Project management offices are on the rise

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Project management offices are on the rise

Most companies have established project management offices (PMOs) to help them enforce standard IT processes during IT/business projects, according to a report by Forrester Research.

But many PMOs spend too much time on compiling reports for senior management and not enough on ensuring that projects are delivered on time and within scope.

That could explain why nearly a fifth of all new IT project implementations are delivered three or more months late.

"It's no surprise that the presence of a PMO didn't have much effect on project failure rates," said Tom Pohlmann, an analyst at Forrester and the author of the report, "How companies govern their IT spending".

The study is based on telephone interviews with 704 North American IT decision-makers between late April and June.

Sixty-seven per cent of the respondents said their organisations have one or more PMOs - either inside or outside the IT department. Last year's figure was 53%. The problem, said Pohlmann, is that too many PMOs serve as "process cops and report compilers" for executive teams and often "lose sight of what they're supposed to be doing - to make sure projects are running effectively."

Dan Garrow, senior vice president of information systems and chief information officer at Mohegan Sun, a hotel and casino in the US, agreed with the report's findings.

"We have a PMO which has frequently been referred to as the 'PMO Police', " he said. The IT department  "working hard to overcome that perception," in part by trying to enlist senior management support of PMO concepts.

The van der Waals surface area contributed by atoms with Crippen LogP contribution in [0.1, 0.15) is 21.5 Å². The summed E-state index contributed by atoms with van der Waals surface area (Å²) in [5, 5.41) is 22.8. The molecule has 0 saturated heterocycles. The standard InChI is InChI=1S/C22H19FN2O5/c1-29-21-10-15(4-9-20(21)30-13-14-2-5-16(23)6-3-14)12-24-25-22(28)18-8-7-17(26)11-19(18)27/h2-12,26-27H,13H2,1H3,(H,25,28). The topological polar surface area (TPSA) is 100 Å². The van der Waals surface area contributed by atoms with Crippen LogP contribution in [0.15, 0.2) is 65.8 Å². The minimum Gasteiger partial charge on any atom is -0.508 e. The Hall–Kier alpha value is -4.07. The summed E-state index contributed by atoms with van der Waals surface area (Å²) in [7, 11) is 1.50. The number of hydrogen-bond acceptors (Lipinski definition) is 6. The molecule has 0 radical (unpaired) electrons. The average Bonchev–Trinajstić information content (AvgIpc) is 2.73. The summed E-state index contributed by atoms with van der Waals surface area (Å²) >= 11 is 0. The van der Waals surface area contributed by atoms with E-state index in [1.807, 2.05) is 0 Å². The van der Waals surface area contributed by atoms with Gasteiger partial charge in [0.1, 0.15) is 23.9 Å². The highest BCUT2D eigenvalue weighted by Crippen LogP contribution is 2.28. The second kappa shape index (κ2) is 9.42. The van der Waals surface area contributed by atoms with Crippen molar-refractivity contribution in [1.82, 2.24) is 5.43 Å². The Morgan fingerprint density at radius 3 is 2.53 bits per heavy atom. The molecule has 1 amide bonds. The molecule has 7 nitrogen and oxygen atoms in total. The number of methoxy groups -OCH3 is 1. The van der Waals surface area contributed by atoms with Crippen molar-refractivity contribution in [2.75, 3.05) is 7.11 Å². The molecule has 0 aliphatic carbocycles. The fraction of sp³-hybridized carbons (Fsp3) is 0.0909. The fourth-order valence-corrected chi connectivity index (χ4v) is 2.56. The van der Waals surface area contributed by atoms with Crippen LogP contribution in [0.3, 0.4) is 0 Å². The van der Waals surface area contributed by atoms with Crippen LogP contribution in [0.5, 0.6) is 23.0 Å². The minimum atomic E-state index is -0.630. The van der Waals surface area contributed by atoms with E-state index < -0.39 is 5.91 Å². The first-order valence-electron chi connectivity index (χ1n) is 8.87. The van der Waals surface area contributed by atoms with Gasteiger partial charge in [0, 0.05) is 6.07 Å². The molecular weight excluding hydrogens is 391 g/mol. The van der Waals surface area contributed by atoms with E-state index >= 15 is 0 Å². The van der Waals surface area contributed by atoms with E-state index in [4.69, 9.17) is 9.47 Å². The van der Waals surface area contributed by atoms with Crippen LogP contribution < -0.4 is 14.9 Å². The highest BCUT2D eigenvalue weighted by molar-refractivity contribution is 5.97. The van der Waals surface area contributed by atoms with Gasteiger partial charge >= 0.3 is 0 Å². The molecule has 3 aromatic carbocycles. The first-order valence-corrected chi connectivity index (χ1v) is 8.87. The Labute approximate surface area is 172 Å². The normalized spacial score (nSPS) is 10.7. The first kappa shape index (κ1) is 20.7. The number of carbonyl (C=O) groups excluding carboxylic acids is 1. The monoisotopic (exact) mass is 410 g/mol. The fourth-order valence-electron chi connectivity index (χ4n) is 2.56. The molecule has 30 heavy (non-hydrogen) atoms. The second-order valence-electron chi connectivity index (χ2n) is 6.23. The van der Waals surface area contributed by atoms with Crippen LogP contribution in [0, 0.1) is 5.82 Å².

In addition, IT departments have to be more rigid about which IT projects they're willing to take on, said Garrow. "IS departments are so ingrained with the idea of being a service organisation that to say no to a customer is almost taboo."

Garrow advocated calling on executive management "to assist and, in many cases, say no on behalf of the IS function so they can maintain the customer relationship with user departments".

For purposes of this study, Forrester classified a project as a "failure" if it was delivered one to three months late and affected at least 3,000 end users. According to survey respondents, 19% of their enterprise application initiatives were delivered at least three months late, and another 17% were between one and three months overdue.

Pohlmann did not expect any dramatic improvements in IT project delivery rates because of what he attributed to IT management apathy. "I think there is improvement that can be achieved, but not from a project management methodology standpoint, because those have been around for years." 

Instead, he said business units have to remain much more involved with IT departments on project requirements throughout the entire lifecycle of the project.

Don Christian, a partner at PricewaterhouseCoopers, believed Forrester's decision to use a one- to three-month project delay as part of the criteria was too harsh.

"Our experiences have found that one- to three-month delays on projects might be palatable if they end up meeting their original business benefits," he said.

However, Christian agreed with Pohlmann's assessment that PMOs tended to focus too much on reporting and administration. An effectively run PMO, said Christian, "needs to have a domain of expertise to evaluate not only what's going on with a particular project, but also to evaluate the market for insights into whether staff has the right skill sets to deliver projects, organisational behaviours".

Scott Carcillo, vice president of enterprise IT services at hosted services provider Digex, agreed that business alignment is central to the success of IT/business projects.

However, if IT is talking about "the business" and business people are talking about "the IT project", there's a disconnecton, even if it is subtle, said Carcillo.

Thomas Hoffman writes for Computerworld


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